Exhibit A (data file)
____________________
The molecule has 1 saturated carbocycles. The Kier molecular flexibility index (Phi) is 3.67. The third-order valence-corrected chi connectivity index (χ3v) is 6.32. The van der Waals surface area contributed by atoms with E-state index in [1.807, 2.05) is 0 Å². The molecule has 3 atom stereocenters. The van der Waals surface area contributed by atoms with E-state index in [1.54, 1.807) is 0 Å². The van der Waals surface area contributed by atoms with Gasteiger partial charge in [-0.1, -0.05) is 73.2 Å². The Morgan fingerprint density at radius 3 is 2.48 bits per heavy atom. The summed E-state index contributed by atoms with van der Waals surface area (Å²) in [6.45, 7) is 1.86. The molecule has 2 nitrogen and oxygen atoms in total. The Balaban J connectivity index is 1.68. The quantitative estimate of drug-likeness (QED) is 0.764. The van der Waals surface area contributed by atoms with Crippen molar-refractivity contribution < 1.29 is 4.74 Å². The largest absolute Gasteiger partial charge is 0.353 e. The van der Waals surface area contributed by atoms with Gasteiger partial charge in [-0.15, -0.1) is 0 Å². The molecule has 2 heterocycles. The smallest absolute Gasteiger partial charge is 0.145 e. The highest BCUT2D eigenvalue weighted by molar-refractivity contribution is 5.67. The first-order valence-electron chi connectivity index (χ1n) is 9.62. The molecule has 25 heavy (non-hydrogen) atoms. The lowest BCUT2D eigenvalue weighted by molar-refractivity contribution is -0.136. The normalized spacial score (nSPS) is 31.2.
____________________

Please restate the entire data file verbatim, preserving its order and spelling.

The molecule has 1 saturated carbocycles. The Kier molecular flexibility index (Phi) is 3.67. The third-order valence-corrected chi connectivity index (χ3v) is 6.32. The van der Waals surface area contributed by atoms with E-state index in [1.807, 2.05) is 0 Å². The molecule has 3 atom stereocenters. The van der Waals surface area contributed by atoms with E-state index in [1.54, 1.807) is 0 Å². The van der Waals surface area contributed by atoms with Gasteiger partial charge in [-0.1, -0.05) is 73.2 Å². The Morgan fingerprint density at radius 3 is 2.48 bits per heavy atom. The summed E-state index contributed by atoms with van der Waals surface area (Å²) in [6.45, 7) is 1.86. The molecule has 2 nitrogen and oxygen atoms in total. The Balaban J connectivity index is 1.68. The quantitative estimate of drug-likeness (QED) is 0.764. The van der Waals surface area contributed by atoms with Crippen molar-refractivity contribution < 1.29 is 4.74 Å². The largest absolute Gasteiger partial charge is 0.353 e. The van der Waals surface area contributed by atoms with Gasteiger partial charge in [-0.15, -0.1) is 0 Å². The molecule has 2 heterocycles. The smallest absolute Gasteiger partial charge is 0.145 e. The highest BCUT2D eigenvalue weighted by molar-refractivity contribution is 5.67. The first-order valence-electron chi connectivity index (χ1n) is 9.62. The molecule has 25 heavy (non-hydrogen) atoms. The lowest BCUT2D eigenvalue weighted by molar-refractivity contribution is -0.136. The normalized spacial score (nSPS) is 31.2.